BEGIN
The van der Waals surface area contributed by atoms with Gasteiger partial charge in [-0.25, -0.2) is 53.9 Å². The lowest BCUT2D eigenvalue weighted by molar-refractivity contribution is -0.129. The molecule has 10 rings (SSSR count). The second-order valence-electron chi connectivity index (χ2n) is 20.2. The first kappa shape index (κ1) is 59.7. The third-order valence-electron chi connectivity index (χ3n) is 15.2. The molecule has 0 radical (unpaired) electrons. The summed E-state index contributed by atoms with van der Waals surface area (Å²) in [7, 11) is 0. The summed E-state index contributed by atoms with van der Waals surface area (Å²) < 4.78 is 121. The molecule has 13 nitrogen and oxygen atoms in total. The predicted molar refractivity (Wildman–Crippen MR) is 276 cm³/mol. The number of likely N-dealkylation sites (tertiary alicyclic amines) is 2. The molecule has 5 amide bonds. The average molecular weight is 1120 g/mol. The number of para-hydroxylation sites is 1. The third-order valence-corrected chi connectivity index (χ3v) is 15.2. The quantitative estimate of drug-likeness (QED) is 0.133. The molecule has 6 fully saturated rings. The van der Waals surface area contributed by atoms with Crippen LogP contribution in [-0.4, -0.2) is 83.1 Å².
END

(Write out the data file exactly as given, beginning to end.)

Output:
The van der Waals surface area contributed by atoms with Gasteiger partial charge in [-0.25, -0.2) is 53.9 Å². The lowest BCUT2D eigenvalue weighted by molar-refractivity contribution is -0.129. The molecule has 10 rings (SSSR count). The second-order valence-electron chi connectivity index (χ2n) is 20.2. The first kappa shape index (κ1) is 59.7. The third-order valence-electron chi connectivity index (χ3n) is 15.2. The molecule has 0 radical (unpaired) electrons. The summed E-state index contributed by atoms with van der Waals surface area (Å²) in [7, 11) is 0. The summed E-state index contributed by atoms with van der Waals surface area (Å²) < 4.78 is 121. The molecule has 13 nitrogen and oxygen atoms in total. The predicted molar refractivity (Wildman–Crippen MR) is 276 cm³/mol. The number of likely N-dealkylation sites (tertiary alicyclic amines) is 2. The molecule has 5 amide bonds. The average molecular weight is 1120 g/mol. The number of para-hydroxylation sites is 1. The third-order valence-corrected chi connectivity index (χ3v) is 15.2. The quantitative estimate of drug-likeness (QED) is 0.133. The molecule has 6 fully saturated rings. The van der Waals surface area contributed by atoms with Crippen LogP contribution in [-0.4, -0.2) is 83.1 Å².